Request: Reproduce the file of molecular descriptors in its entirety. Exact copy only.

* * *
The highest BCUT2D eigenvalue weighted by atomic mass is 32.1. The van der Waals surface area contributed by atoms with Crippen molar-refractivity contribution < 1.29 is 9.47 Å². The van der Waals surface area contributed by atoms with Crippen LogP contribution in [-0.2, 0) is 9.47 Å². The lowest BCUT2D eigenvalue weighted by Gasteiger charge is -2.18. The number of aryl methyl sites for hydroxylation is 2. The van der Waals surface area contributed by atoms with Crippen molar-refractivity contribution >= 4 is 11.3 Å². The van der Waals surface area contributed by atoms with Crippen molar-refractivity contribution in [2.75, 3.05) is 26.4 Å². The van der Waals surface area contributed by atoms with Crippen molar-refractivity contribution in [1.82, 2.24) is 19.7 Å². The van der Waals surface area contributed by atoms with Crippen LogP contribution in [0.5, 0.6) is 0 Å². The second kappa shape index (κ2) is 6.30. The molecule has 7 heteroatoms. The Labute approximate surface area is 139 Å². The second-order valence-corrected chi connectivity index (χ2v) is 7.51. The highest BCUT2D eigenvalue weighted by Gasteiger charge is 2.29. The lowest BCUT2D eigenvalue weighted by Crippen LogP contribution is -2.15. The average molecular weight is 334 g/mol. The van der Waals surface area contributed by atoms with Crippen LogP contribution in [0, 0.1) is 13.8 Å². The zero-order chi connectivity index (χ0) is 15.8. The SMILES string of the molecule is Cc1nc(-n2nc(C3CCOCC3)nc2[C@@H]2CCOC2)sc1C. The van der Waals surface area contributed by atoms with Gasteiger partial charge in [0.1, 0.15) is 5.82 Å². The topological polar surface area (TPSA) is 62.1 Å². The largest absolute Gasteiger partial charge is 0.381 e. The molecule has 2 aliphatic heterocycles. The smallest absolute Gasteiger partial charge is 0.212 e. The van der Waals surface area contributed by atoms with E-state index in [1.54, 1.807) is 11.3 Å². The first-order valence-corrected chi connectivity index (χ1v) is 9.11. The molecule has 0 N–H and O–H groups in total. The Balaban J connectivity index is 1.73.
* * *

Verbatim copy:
The highest BCUT2D eigenvalue weighted by atomic mass is 32.1. The van der Waals surface area contributed by atoms with Crippen molar-refractivity contribution < 1.29 is 9.47 Å². The van der Waals surface area contributed by atoms with Crippen LogP contribution in [-0.2, 0) is 9.47 Å². The lowest BCUT2D eigenvalue weighted by Gasteiger charge is -2.18. The number of aryl methyl sites for hydroxylation is 2. The van der Waals surface area contributed by atoms with Crippen molar-refractivity contribution >= 4 is 11.3 Å². The van der Waals surface area contributed by atoms with Crippen molar-refractivity contribution in [2.75, 3.05) is 26.4 Å². The van der Waals surface area contributed by atoms with Crippen molar-refractivity contribution in [1.82, 2.24) is 19.7 Å². The van der Waals surface area contributed by atoms with Crippen LogP contribution in [0.5, 0.6) is 0 Å². The second kappa shape index (κ2) is 6.30. The molecule has 7 heteroatoms. The Labute approximate surface area is 139 Å². The second-order valence-corrected chi connectivity index (χ2v) is 7.51. The highest BCUT2D eigenvalue weighted by Gasteiger charge is 2.29. The lowest BCUT2D eigenvalue weighted by Crippen LogP contribution is -2.15. The average molecular weight is 334 g/mol. The van der Waals surface area contributed by atoms with Crippen LogP contribution in [0, 0.1) is 13.8 Å². The zero-order chi connectivity index (χ0) is 15.8. The SMILES string of the molecule is Cc1nc(-n2nc(C3CCOCC3)nc2[C@@H]2CCOC2)sc1C. The van der Waals surface area contributed by atoms with Gasteiger partial charge in [0.1, 0.15) is 5.82 Å². The topological polar surface area (TPSA) is 62.1 Å². The largest absolute Gasteiger partial charge is 0.381 e. The molecule has 2 aliphatic heterocycles. The smallest absolute Gasteiger partial charge is 0.212 e. The van der Waals surface area contributed by atoms with E-state index in [1.54, 1.807) is 11.3 Å². The first-order valence-corrected chi connectivity index (χ1v) is 9.11. The molecule has 0 N–H and O–H groups in total. The Balaban J connectivity index is 1.73.